Persian Psalms


The fourth book is intended for purifying the souls of the nations so that they may also see the world as it appears to the Poet (who now assumes the status of a "qalandar"). The tools offered for this purpose are: (a) a series of 56 monologues addressed to God; (b) a series of 75 monologues addressed to humanity; (c) a summary of the Poet's worldview in the form of nine profound questions and their short answers pertaining to thought, knowledge, union, separation, self, selflessness, perfection, 'I'm the Creative Truth' and awareness; and (d) list of examples from the art and religion of slaves as compared to the art of the free people. The process involves the discovery of a unity between the individual ego (the reader), the collective ego of humanity and the Ultimate Ego (God). Freedom comes from realizing the relationship between these and slavery is a state where this relationship is abrogated due to the slave’s deference to rulers and false idols. Hence the book contains a timely warning for the emerging nations of the East that the fetters are on hearts and souls rather than on hands or feet. Originally in Persian verse. Translations available. 1927. Read more...

Javid nama


The fifth book is an epic that depicts the process of the formulation of a new world in the soul of humanity. The process has seven stages, respectively symbolized by Moon, Mercury, Venus, Mars, Jupiter, Saturn and 'Beyond the Spheres'. Mawlana Rumi takes the Poet through a spiritual tour of these stations in search of immortality. The last stage is the Paradise where luminaries from other religions are also present, such as the ancient Hindu sage Bhartari Hari. The journey culminates in the Poet's private meeting with God where God defines nation as "thousands of eyes having a single vision". The destiny of humanity is revealed before the Poet on his request but he faints on beholding the vision. In the epilogue, he addresses his son Javid and the posterity from his grave – a subtle indication that he has attained the immortality he was looking for. Originally in Persian verse. Translations available. 1932. Read more...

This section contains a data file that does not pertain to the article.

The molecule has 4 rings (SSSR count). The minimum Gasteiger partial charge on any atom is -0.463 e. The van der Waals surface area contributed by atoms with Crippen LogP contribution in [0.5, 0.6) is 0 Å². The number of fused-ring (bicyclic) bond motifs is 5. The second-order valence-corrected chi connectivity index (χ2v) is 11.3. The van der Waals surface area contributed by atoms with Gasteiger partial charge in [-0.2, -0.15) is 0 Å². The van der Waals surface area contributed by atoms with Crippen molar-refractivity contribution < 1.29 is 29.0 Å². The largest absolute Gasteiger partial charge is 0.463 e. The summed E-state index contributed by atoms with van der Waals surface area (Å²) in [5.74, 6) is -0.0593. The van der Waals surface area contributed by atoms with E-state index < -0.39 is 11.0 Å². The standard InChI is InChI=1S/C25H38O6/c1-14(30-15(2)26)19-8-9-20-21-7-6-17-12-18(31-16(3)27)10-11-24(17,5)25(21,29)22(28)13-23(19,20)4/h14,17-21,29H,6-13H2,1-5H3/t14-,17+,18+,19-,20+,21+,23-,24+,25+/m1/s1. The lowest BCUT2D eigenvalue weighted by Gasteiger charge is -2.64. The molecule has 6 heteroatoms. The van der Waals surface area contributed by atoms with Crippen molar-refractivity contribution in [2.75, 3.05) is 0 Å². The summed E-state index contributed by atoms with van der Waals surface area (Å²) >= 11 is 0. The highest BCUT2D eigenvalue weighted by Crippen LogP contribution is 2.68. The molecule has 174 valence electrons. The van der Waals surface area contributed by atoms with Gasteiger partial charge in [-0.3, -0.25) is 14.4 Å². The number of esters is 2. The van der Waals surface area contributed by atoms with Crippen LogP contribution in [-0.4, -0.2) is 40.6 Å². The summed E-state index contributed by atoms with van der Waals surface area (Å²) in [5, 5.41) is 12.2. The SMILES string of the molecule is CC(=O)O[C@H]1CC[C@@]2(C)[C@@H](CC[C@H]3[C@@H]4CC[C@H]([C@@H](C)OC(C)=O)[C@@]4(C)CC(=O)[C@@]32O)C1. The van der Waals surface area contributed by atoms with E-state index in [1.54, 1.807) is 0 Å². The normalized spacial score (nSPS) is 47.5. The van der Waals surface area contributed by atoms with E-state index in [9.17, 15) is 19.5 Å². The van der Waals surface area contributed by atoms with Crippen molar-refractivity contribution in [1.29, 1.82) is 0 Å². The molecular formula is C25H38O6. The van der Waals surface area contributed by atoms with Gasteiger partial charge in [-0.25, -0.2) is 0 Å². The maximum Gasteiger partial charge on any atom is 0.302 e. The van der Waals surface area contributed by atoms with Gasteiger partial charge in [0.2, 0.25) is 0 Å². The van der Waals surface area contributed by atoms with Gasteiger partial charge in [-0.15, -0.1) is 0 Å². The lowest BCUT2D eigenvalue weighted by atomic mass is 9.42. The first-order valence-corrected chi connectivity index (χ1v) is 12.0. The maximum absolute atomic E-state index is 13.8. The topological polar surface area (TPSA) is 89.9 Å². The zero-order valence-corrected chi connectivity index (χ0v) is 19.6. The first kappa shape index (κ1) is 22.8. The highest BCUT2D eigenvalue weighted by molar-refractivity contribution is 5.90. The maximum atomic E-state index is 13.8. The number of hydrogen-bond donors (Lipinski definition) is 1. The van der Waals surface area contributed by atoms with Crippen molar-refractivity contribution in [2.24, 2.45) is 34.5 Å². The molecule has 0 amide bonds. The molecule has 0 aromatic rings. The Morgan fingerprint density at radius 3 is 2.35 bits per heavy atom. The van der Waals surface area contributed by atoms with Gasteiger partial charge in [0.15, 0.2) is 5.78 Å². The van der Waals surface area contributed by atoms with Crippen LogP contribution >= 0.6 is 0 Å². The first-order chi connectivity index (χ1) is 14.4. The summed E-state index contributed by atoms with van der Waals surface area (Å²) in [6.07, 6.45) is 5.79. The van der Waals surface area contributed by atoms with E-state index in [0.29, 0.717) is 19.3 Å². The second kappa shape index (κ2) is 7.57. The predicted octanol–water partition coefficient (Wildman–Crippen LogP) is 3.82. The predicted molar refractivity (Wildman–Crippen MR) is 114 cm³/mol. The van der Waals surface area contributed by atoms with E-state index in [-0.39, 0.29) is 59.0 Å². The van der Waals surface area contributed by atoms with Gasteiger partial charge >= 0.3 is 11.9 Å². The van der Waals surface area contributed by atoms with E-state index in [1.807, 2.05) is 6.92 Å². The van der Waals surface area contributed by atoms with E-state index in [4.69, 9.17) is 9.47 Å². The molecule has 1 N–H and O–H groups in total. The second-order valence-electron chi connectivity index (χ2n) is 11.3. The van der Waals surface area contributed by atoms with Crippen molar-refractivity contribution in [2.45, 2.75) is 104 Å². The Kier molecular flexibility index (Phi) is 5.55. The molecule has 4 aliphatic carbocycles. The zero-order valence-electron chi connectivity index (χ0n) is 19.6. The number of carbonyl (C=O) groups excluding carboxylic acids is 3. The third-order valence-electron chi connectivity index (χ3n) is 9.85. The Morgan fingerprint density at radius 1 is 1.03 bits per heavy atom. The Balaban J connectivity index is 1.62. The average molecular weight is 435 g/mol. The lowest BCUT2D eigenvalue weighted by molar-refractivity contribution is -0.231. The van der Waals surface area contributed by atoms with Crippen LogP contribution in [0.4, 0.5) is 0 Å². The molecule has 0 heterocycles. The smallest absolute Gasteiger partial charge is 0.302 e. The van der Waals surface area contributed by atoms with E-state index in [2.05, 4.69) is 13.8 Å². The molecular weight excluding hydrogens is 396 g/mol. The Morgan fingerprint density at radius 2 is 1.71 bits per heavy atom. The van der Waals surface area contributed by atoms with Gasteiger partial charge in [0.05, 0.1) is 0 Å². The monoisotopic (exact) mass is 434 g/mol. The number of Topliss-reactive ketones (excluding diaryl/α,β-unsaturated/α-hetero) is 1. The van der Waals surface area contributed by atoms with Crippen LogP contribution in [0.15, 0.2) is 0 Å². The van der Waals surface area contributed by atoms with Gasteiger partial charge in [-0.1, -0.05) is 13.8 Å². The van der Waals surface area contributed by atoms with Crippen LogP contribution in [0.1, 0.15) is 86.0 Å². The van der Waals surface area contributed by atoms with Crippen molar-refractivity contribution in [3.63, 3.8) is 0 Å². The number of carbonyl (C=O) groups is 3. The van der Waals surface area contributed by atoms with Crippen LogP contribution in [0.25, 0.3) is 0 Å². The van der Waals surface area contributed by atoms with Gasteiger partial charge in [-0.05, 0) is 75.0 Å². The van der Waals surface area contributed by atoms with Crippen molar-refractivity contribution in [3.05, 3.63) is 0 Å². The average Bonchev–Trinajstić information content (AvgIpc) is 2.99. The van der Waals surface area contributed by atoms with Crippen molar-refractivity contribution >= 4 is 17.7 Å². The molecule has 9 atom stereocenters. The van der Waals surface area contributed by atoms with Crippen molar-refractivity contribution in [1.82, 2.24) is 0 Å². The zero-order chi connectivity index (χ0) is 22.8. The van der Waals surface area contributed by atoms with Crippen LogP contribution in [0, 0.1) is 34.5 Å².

Gabriel's Wing


The structure of the sixth book is reminiscent of almost every book that has gone before, especially Persian Psalms, since there is similarity in the purpose of both works: the earlier work was supposed to prepare the reader to behold the overwhelming vision of Javid Nama whereas the present one offers a space for recuperation afterwards. The first part of the book consists of (a) a series of 16 monologues addressed to God; and (b) a series of 61 monologues addressed to the humanity. The second part consists of poems reflecting on various aspects of Nature, history and the contemporary world from a remarkably impartial perspective as if the reader is being asked to empathize with all nations of the world at least at this stage. Originally in Urdu verse. Translations available. 1935. Read more...

The Blow of Moses


Aptly sub-titled "a declaration of war against the present age", the seventh book can be read like a do-it-yourself kit for transforming the world according to the spiritual vision witnessed in Javid Nama. The first five sections respectively alter the general perceptions about (a) Islam and the Muslim; (b) Education and Training; (c) Woman; (d) Art and Literature; and (e) Politics of East and West. The last section consists of 20 dramatic monologues of a fictitious character Mihrab Gul Afghan, apparently a thinking person from the tribal areas of Pakistan or Afghanistan who is about to become internally displaced for opposing Western imperialism. Originally in Urdu verse. Translations available. 1936. Read more...

What Should Now Be Done, O Nations of the East?